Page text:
Primarily, it is the lack of good oral hygiene practices that can lead to tooth decay, gingivitis and abscesses of the teeth. A tooth abscess occurs when harmful oral bacteria accumulate around the root or dead pulp of a tooth and develop into a pocket of pus. Unless this abscess is treated, the bacteria-rich pus will continue to erode the decaying tooth and reach into the surrounding gums, possibly infecting other teeth as well.
Symptoms of a tooth abscess include:
- Throbbing, sharp or shooting pain (occasionally an abscess may be painless)
- Swelling at the site of the abscess
- Facial pain on the same side as the abscess
- Chronic halitosis due to the overwhelming presence of anaerobic bacteria contributing to the bacterial infection
- Bitter and/or sour tastes in the mouth
- Swollen neck glands
Three types of dental abscesses can affect the teeth and gums: gingival, periapical and periodontal.
- A gingival abscess affects the gums but does not infect teeth roots because it originates from bacteria being forced into the gum area above the teeth rather than tooth decay. Brushing too hard or punctures from sharp food or toothpicks are common reasons for someone developing gingival abscesses.
- Periapical abscesses infect the middle or root of a tooth that is decaying or already dead. Resulting from dental caries and poor oral hygiene, periapical abscesses may erode tissues and spill into the maxillary sinus cavity causing osteomyelitis, or a bone infection. People suffering from this type of abscess may experience nausea due to an infection seeping into the nasal cavities and eventually into the stomach. Severe halitosis is also another sign that a periapical abscess is festering in the mouth. Treatment includes draining the infection by drilling into the tooth's pulp, a regimen of antibiotics and/or extraction of the abscessed tooth.
- The most serious type of abscess is a periodontal abscess which can rapidly lead to destruction of the bony support structure keeping teeth in place. A periodontal abscess not only infects a tooth but can also reach the bony structure underlying the teeth. Symptoms include sharp pain at the base of the infected tooth, bleeding gums, halitosis, loose teeth and thick coverings of tartar and plaque discoloring teeth. Periodontal abscesses require immediate attention by a dentist more so than the other two types of abscesses because of the danger of bacteria infiltrating the bloodstream and causing heart or respiratory problems.
Dental and gum abscesses do not go away on their own. Depending on the type and severity of the abscess, treatment may include one or more of the following:
- Root canals when there is a possibility the tooth may be saved
- Surgery if the abscess is large and needs to be drained or if several teeth need to be removed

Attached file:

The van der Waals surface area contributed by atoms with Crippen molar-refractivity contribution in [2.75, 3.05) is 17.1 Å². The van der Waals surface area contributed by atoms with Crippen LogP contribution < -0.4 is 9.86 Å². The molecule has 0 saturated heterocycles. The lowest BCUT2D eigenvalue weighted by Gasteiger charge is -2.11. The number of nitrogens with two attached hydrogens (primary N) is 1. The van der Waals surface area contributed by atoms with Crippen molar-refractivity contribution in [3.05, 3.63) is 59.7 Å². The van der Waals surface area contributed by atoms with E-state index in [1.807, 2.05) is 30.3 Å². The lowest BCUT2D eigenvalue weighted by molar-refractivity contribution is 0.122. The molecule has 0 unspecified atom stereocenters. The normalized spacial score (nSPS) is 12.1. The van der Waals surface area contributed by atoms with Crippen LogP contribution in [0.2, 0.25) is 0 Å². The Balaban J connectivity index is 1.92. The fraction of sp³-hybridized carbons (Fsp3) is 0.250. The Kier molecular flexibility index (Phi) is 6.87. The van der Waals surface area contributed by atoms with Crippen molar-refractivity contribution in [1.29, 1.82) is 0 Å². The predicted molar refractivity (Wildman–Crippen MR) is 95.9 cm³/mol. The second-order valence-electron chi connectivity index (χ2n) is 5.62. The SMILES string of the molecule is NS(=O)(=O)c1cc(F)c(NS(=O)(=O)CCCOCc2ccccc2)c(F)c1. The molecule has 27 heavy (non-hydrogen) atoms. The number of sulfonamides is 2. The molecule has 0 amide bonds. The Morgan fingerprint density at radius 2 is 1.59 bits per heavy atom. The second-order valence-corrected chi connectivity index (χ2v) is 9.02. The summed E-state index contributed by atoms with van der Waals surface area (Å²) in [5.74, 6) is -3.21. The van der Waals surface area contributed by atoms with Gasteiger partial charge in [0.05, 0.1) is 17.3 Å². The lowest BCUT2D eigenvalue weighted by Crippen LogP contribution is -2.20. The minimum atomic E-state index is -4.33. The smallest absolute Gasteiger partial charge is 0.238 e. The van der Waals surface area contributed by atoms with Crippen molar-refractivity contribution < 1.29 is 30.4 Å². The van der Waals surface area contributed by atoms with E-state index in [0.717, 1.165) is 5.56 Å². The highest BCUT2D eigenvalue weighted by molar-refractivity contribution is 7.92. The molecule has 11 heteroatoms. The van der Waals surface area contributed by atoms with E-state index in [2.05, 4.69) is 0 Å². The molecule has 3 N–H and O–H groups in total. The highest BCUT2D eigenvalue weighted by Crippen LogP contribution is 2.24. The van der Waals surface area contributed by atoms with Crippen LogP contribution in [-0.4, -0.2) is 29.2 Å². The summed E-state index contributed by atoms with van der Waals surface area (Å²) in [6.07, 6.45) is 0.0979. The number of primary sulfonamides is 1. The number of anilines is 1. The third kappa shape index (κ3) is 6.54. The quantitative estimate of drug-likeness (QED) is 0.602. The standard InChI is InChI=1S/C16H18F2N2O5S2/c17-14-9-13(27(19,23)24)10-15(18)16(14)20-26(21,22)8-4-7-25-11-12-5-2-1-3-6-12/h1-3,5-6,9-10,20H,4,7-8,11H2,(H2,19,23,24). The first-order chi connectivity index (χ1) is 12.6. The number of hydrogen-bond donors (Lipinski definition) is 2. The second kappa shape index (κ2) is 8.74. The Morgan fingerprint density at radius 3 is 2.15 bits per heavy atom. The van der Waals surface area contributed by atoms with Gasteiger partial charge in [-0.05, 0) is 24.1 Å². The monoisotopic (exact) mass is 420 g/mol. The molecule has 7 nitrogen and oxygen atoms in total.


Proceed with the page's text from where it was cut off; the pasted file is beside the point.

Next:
- Antibiotics to prevent infection from worsening. An aggressive approach to an antibiotic treatment plan may be implemented if the abscess is serious and a dentist thinks the potential for developing a brain abscess, endocarditis or pneumonia exists
What is a Root Canal?
Root canals are done when a tooth can be repaired and saved from extreme decay due to abscesses and poor oral hygiene. The procedure may take one to two hours and involves removing the pulp and nerve tissue of a tooth so that the dentist can sterilize the inside of the tooth and seal it without leaving any bacteria behind. Teeth do not necessarily require nerve tissue to continue functioning since this tissue exists only to provide hot or cold sensations. As long as the root and underlying bone support of a tooth appears intact, a dentist may be able to save a tooth affected by an abscess.
How to Prevent Dental and Gum Abscesses
The best way to prevent oral abscess eruptions is to practice excellent oral health. Brushing twice a day, flossing and rinsing with mouthwash that contains ingredients beneficial to the elimination of anaerobic bacteria and other harmful mouth debris will give you healthy gums and teeth as well as fresh breath. While the majority of over the counter oral hygiene products claim to give you good dental checkups if you use them regularly, the ingredients used in formulating these products may actually exacerbate halitosis and anaerobic bacterial growth. Substances like alcohol, which promotes dry mouth and oral infections, and sodium lauryl sulfate, an abrasive foaming agent found in many toothpastes, actually supply harmful oral bacteria with food by reducing saliva flow and sloughing off mouth tissue on which bacteria feed. Only TheraBreath Oral Hygiene products can provide you with the benefits of ingredients that are specifically designed to eliminate the bad breath and funky taste associated with the development of oral abscesses. Created by bacteriologist and dentist Dr. Harold Katz, TheraBreath toothpastes, rinses and gargles contain naturally powerful ingredients like OXYD-8, a compound that increases saliva flow and enriches the mouth with oxygen molecules, and tea tree oil combined with xylitol to attack halitosis and bad tastes. Start taking charge of your oral health by using TheraBreath Oral Hygiene products and the power of their laboratory-tested ingredients.
Video on the Signs of a Tooth Abscess